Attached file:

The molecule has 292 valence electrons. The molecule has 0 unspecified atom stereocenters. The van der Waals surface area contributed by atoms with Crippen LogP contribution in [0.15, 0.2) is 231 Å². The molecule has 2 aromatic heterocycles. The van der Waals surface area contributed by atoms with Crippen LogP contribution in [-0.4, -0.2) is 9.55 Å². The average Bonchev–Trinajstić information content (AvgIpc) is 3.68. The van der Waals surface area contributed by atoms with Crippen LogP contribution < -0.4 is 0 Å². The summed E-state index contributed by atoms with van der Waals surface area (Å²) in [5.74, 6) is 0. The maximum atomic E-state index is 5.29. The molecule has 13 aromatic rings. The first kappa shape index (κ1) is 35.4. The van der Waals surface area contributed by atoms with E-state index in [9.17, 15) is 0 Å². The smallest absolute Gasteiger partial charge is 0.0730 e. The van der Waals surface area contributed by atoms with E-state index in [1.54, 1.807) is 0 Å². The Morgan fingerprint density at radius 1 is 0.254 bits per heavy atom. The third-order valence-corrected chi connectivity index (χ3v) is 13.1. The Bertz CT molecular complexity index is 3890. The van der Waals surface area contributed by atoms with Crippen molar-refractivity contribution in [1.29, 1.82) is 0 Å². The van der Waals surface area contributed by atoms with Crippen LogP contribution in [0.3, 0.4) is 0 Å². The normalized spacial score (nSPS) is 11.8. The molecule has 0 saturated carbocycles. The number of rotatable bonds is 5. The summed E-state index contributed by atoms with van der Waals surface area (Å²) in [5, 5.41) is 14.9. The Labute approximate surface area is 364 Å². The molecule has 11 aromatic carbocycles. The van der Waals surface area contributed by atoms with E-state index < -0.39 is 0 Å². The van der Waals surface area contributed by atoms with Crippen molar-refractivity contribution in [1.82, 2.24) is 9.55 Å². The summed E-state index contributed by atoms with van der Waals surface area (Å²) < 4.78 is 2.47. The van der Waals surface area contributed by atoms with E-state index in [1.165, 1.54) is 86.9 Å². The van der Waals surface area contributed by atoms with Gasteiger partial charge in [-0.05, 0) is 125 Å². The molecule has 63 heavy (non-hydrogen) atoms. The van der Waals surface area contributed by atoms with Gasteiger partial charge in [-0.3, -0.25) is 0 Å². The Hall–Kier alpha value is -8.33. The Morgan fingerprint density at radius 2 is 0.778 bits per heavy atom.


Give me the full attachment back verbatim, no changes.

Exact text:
The molecule has 292 valence electrons. The molecule has 0 unspecified atom stereocenters. The van der Waals surface area contributed by atoms with Crippen LogP contribution in [0.15, 0.2) is 231 Å². The molecule has 2 aromatic heterocycles. The van der Waals surface area contributed by atoms with Crippen LogP contribution in [-0.4, -0.2) is 9.55 Å². The average Bonchev–Trinajstić information content (AvgIpc) is 3.68. The van der Waals surface area contributed by atoms with Crippen LogP contribution < -0.4 is 0 Å². The summed E-state index contributed by atoms with van der Waals surface area (Å²) in [5.74, 6) is 0. The maximum atomic E-state index is 5.29. The molecule has 13 aromatic rings. The first kappa shape index (κ1) is 35.4. The van der Waals surface area contributed by atoms with E-state index in [9.17, 15) is 0 Å². The smallest absolute Gasteiger partial charge is 0.0730 e. The van der Waals surface area contributed by atoms with E-state index in [1.54, 1.807) is 0 Å². The Morgan fingerprint density at radius 1 is 0.254 bits per heavy atom. The third-order valence-corrected chi connectivity index (χ3v) is 13.1. The Bertz CT molecular complexity index is 3890. The van der Waals surface area contributed by atoms with Crippen molar-refractivity contribution in [1.29, 1.82) is 0 Å². The van der Waals surface area contributed by atoms with Crippen LogP contribution in [0.3, 0.4) is 0 Å². The normalized spacial score (nSPS) is 11.8. The molecule has 0 saturated carbocycles. The number of rotatable bonds is 5. The summed E-state index contributed by atoms with van der Waals surface area (Å²) in [5, 5.41) is 14.9. The Labute approximate surface area is 364 Å². The molecule has 11 aromatic carbocycles. The van der Waals surface area contributed by atoms with E-state index < -0.39 is 0 Å². The van der Waals surface area contributed by atoms with Crippen molar-refractivity contribution in [1.82, 2.24) is 9.55 Å². The summed E-state index contributed by atoms with van der Waals surface area (Å²) < 4.78 is 2.47. The van der Waals surface area contributed by atoms with E-state index in [1.165, 1.54) is 86.9 Å². The van der Waals surface area contributed by atoms with Gasteiger partial charge in [-0.05, 0) is 125 Å². The molecule has 63 heavy (non-hydrogen) atoms. The van der Waals surface area contributed by atoms with Gasteiger partial charge in [-0.3, -0.25) is 0 Å². The Hall–Kier alpha value is -8.33. The Morgan fingerprint density at radius 2 is 0.778 bits per heavy atom.